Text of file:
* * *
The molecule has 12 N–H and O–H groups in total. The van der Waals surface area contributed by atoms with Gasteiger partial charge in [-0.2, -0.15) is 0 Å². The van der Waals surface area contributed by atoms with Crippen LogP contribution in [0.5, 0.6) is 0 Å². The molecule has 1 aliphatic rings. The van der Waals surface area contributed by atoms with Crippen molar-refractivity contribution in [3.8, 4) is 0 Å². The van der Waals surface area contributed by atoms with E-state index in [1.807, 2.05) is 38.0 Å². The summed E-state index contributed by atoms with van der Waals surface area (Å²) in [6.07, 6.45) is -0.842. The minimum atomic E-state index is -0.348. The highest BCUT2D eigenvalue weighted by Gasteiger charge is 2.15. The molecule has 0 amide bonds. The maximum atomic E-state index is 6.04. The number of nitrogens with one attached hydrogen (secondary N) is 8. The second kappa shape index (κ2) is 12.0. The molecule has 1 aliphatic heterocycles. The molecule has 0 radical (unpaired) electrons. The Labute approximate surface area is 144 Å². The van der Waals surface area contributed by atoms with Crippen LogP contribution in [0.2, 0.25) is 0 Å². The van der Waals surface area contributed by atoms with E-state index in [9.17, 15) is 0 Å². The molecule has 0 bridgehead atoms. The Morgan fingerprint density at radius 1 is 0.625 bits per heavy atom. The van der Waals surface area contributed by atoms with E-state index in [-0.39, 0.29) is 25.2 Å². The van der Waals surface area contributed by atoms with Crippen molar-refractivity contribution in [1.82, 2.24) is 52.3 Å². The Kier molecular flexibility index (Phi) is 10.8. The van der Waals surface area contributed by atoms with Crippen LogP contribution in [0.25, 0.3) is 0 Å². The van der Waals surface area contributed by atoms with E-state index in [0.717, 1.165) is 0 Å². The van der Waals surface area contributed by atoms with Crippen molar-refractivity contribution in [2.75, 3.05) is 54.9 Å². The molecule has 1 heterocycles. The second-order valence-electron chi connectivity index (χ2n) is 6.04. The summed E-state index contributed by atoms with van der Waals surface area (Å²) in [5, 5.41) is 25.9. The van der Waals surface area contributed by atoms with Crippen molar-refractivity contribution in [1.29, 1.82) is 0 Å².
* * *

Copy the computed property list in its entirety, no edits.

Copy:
The molecule has 12 N–H and O–H groups in total. The van der Waals surface area contributed by atoms with Gasteiger partial charge in [-0.2, -0.15) is 0 Å². The van der Waals surface area contributed by atoms with Crippen LogP contribution in [0.5, 0.6) is 0 Å². The molecule has 1 aliphatic rings. The van der Waals surface area contributed by atoms with Crippen molar-refractivity contribution in [3.8, 4) is 0 Å². The van der Waals surface area contributed by atoms with E-state index in [1.807, 2.05) is 38.0 Å². The summed E-state index contributed by atoms with van der Waals surface area (Å²) in [6.07, 6.45) is -0.842. The minimum atomic E-state index is -0.348. The highest BCUT2D eigenvalue weighted by Gasteiger charge is 2.15. The molecule has 0 amide bonds. The maximum atomic E-state index is 6.04. The number of nitrogens with one attached hydrogen (secondary N) is 8. The second kappa shape index (κ2) is 12.0. The molecule has 1 aliphatic heterocycles. The molecule has 0 radical (unpaired) electrons. The Labute approximate surface area is 144 Å². The van der Waals surface area contributed by atoms with Crippen LogP contribution in [0.2, 0.25) is 0 Å². The van der Waals surface area contributed by atoms with E-state index in [9.17, 15) is 0 Å². The molecule has 0 bridgehead atoms. The Morgan fingerprint density at radius 1 is 0.625 bits per heavy atom. The van der Waals surface area contributed by atoms with E-state index in [-0.39, 0.29) is 25.2 Å². The van der Waals surface area contributed by atoms with Crippen molar-refractivity contribution in [1.82, 2.24) is 52.3 Å². The Kier molecular flexibility index (Phi) is 10.8. The van der Waals surface area contributed by atoms with Crippen LogP contribution in [0.25, 0.3) is 0 Å². The van der Waals surface area contributed by atoms with E-state index in [0.717, 1.165) is 0 Å². The van der Waals surface area contributed by atoms with Crippen molar-refractivity contribution in [2.75, 3.05) is 54.9 Å². The molecule has 1 heterocycles. The second-order valence-electron chi connectivity index (χ2n) is 6.04. The summed E-state index contributed by atoms with van der Waals surface area (Å²) in [5, 5.41) is 25.9. The van der Waals surface area contributed by atoms with Crippen molar-refractivity contribution in [1.29, 1.82) is 0 Å².